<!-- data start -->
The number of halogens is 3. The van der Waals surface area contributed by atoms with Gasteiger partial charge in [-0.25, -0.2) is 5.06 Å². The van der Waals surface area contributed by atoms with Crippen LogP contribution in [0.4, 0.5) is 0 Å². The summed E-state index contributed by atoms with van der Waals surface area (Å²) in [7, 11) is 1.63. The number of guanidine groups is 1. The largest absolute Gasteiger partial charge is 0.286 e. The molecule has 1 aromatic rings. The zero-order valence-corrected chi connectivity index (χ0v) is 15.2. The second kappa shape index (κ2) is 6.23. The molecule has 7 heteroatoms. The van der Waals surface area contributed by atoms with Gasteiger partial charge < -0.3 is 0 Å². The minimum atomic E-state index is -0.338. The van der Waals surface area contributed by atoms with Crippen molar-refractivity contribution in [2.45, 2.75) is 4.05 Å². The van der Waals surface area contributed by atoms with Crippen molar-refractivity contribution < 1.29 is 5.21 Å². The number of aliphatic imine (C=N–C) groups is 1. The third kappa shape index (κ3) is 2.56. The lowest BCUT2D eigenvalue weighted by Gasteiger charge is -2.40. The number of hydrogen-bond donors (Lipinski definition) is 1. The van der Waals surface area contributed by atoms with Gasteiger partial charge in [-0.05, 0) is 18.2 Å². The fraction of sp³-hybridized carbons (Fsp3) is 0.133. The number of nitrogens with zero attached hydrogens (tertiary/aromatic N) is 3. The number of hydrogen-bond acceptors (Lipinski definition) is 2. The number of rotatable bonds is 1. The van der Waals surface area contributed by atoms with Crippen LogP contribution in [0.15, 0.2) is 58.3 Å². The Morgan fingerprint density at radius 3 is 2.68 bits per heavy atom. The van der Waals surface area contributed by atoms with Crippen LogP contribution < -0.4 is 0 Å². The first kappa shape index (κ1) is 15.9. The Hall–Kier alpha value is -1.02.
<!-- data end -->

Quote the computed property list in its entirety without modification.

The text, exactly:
The number of halogens is 3. The van der Waals surface area contributed by atoms with Gasteiger partial charge in [-0.25, -0.2) is 5.06 Å². The van der Waals surface area contributed by atoms with Crippen LogP contribution in [0.4, 0.5) is 0 Å². The summed E-state index contributed by atoms with van der Waals surface area (Å²) in [7, 11) is 1.63. The number of guanidine groups is 1. The largest absolute Gasteiger partial charge is 0.286 e. The molecule has 1 aromatic rings. The zero-order valence-corrected chi connectivity index (χ0v) is 15.2. The second kappa shape index (κ2) is 6.23. The molecule has 7 heteroatoms. The van der Waals surface area contributed by atoms with Gasteiger partial charge < -0.3 is 0 Å². The minimum atomic E-state index is -0.338. The van der Waals surface area contributed by atoms with Crippen molar-refractivity contribution in [2.45, 2.75) is 4.05 Å². The van der Waals surface area contributed by atoms with Crippen molar-refractivity contribution < 1.29 is 5.21 Å². The number of aliphatic imine (C=N–C) groups is 1. The third kappa shape index (κ3) is 2.56. The lowest BCUT2D eigenvalue weighted by Gasteiger charge is -2.40. The number of hydrogen-bond donors (Lipinski definition) is 1. The van der Waals surface area contributed by atoms with Gasteiger partial charge in [-0.05, 0) is 18.2 Å². The fraction of sp³-hybridized carbons (Fsp3) is 0.133. The number of nitrogens with zero attached hydrogens (tertiary/aromatic N) is 3. The number of hydrogen-bond acceptors (Lipinski definition) is 2. The number of rotatable bonds is 1. The van der Waals surface area contributed by atoms with Crippen LogP contribution in [0.15, 0.2) is 58.3 Å². The Morgan fingerprint density at radius 3 is 2.68 bits per heavy atom. The van der Waals surface area contributed by atoms with Crippen LogP contribution < -0.4 is 0 Å². The first kappa shape index (κ1) is 15.9. The Hall–Kier alpha value is -1.02.